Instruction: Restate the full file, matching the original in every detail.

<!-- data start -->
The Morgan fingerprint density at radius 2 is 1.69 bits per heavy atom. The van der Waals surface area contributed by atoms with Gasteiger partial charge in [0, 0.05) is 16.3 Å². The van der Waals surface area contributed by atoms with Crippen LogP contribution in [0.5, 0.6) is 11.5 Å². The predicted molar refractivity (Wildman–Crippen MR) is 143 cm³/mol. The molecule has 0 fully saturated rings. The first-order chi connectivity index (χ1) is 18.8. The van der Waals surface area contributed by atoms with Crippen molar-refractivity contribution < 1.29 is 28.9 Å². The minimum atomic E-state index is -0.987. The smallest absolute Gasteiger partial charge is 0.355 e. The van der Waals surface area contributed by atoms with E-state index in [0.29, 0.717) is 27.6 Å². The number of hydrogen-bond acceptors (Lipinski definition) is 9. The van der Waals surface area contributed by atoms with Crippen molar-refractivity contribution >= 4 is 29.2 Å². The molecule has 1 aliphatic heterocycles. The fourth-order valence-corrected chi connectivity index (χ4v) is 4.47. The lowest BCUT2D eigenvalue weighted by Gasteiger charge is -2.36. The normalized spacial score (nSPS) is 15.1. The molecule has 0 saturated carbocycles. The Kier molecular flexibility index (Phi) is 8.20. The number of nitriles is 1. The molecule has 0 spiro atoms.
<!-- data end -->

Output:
The Morgan fingerprint density at radius 2 is 1.69 bits per heavy atom. The van der Waals surface area contributed by atoms with Gasteiger partial charge in [0, 0.05) is 16.3 Å². The van der Waals surface area contributed by atoms with Crippen LogP contribution in [0.5, 0.6) is 11.5 Å². The predicted molar refractivity (Wildman–Crippen MR) is 143 cm³/mol. The molecule has 0 fully saturated rings. The first-order chi connectivity index (χ1) is 18.8. The van der Waals surface area contributed by atoms with Crippen molar-refractivity contribution < 1.29 is 28.9 Å². The minimum atomic E-state index is -0.987. The smallest absolute Gasteiger partial charge is 0.355 e. The van der Waals surface area contributed by atoms with E-state index in [0.29, 0.717) is 27.6 Å². The number of hydrogen-bond acceptors (Lipinski definition) is 9. The van der Waals surface area contributed by atoms with Crippen molar-refractivity contribution >= 4 is 29.2 Å². The molecule has 1 aliphatic heterocycles. The fourth-order valence-corrected chi connectivity index (χ4v) is 4.47. The lowest BCUT2D eigenvalue weighted by Gasteiger charge is -2.36. The normalized spacial score (nSPS) is 15.1. The molecule has 0 saturated carbocycles. The Kier molecular flexibility index (Phi) is 8.20. The number of nitriles is 1. The molecule has 0 spiro atoms.